I received a call at about 2pm to say that I would be needed at 3pm as the midwife was going to artificially rupture SIL's membranes and things were expected to kick up a notch from there. So we picked Molly up from kinder and I grabbed my "doula bag" before heading to The Royal Women's Hospital.
When I arrived SIL was working through a contraction and I was very pleased to see our friend (and student midwife) smiling- it was a kind of knowing smile that set my mind at ease about whether the drip would be necessary. SIL had been officially "in labour" since 1pm and the midwife was in the room preparing to rupture her membranes. At this point I must admit that I was wondering why they needed to do the ARM- it seemed to my untrained eye that labour was progressing nicely.. hospital protocol probably. SIL was fine with it though and was ready for the next, more intense phase to happen.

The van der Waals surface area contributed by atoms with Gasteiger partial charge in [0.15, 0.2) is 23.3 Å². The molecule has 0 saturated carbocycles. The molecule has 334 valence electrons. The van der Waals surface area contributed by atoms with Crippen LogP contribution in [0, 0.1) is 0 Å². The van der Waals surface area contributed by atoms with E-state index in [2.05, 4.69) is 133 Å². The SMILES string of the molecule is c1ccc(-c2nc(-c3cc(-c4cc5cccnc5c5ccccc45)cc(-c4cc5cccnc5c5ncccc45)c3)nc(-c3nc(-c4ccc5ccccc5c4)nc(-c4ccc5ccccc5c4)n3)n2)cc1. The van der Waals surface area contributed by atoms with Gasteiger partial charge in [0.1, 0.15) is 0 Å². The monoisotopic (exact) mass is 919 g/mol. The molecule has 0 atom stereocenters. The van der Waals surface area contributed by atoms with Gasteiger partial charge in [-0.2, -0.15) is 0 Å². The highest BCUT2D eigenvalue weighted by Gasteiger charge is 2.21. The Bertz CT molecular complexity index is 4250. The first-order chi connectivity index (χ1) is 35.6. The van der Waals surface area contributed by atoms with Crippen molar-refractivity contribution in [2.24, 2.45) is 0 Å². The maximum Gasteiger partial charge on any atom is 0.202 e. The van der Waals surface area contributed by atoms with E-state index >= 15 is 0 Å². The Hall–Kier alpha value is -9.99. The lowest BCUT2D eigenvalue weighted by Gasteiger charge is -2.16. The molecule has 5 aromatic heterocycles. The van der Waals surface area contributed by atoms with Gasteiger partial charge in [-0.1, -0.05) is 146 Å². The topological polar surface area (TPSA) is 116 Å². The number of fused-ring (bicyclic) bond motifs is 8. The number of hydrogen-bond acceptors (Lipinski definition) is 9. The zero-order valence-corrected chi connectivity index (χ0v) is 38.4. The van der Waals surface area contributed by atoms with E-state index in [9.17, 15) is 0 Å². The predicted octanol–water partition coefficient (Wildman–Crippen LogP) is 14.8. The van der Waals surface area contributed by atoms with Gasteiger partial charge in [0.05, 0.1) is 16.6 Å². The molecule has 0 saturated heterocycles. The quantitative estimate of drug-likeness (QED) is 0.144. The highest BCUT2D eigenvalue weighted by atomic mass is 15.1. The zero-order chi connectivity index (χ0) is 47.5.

There was SO much fluid! I was out of the room when the midwife did the ARM however they reported later that the bed was soaked through and the sheets needed to be changed. The waters were clear so there was no meconium passed by the baby- common sign that the baby has been in distress at some point (apparently it is quite uncommon for them to be perfect with a 42 week baby). As soon as the membranes were ruptured, the sensations definitely did intensify and it wasn't long before SIL was needing to vocalise through them. She asked for me, her hubby and the support midwife to keep on chatting through her contractions as she was enjoying the distraction of listening to us. She did not want us to talk to her, but also did not want silence.